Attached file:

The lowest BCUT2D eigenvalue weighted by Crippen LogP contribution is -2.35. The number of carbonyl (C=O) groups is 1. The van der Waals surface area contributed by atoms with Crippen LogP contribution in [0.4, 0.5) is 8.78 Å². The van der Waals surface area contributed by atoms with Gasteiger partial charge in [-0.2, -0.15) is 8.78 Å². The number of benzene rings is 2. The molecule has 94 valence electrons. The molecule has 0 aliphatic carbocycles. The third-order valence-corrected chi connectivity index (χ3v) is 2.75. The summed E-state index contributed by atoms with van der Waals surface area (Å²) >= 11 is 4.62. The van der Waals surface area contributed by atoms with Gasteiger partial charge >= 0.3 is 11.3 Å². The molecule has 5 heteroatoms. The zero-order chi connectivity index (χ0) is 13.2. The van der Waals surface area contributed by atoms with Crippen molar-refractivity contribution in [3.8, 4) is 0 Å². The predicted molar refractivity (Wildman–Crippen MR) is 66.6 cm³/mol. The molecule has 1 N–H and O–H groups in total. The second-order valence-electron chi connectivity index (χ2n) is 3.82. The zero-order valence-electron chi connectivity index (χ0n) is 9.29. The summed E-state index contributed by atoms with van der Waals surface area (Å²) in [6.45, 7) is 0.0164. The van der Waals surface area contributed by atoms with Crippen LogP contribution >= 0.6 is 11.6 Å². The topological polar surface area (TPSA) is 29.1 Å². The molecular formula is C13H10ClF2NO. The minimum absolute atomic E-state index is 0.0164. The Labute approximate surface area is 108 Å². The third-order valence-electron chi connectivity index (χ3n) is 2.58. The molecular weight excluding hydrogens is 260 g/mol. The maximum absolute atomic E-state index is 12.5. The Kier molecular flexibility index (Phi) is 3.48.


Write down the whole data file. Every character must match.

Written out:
The lowest BCUT2D eigenvalue weighted by Crippen LogP contribution is -2.35. The number of carbonyl (C=O) groups is 1. The van der Waals surface area contributed by atoms with Crippen LogP contribution in [0.4, 0.5) is 8.78 Å². The van der Waals surface area contributed by atoms with Gasteiger partial charge in [-0.2, -0.15) is 8.78 Å². The number of benzene rings is 2. The molecule has 94 valence electrons. The molecule has 0 aliphatic carbocycles. The third-order valence-corrected chi connectivity index (χ3v) is 2.75. The summed E-state index contributed by atoms with van der Waals surface area (Å²) >= 11 is 4.62. The van der Waals surface area contributed by atoms with Gasteiger partial charge >= 0.3 is 11.3 Å². The molecule has 5 heteroatoms. The zero-order chi connectivity index (χ0) is 13.2. The van der Waals surface area contributed by atoms with Crippen molar-refractivity contribution in [3.8, 4) is 0 Å². The predicted molar refractivity (Wildman–Crippen MR) is 66.6 cm³/mol. The molecule has 1 N–H and O–H groups in total. The second-order valence-electron chi connectivity index (χ2n) is 3.82. The zero-order valence-electron chi connectivity index (χ0n) is 9.29. The summed E-state index contributed by atoms with van der Waals surface area (Å²) in [6.45, 7) is 0.0164. The van der Waals surface area contributed by atoms with Crippen LogP contribution >= 0.6 is 11.6 Å². The topological polar surface area (TPSA) is 29.1 Å². The molecular formula is C13H10ClF2NO. The minimum absolute atomic E-state index is 0.0164. The Labute approximate surface area is 108 Å². The third-order valence-electron chi connectivity index (χ3n) is 2.58. The molecular weight excluding hydrogens is 260 g/mol. The maximum absolute atomic E-state index is 12.5. The Kier molecular flexibility index (Phi) is 3.48.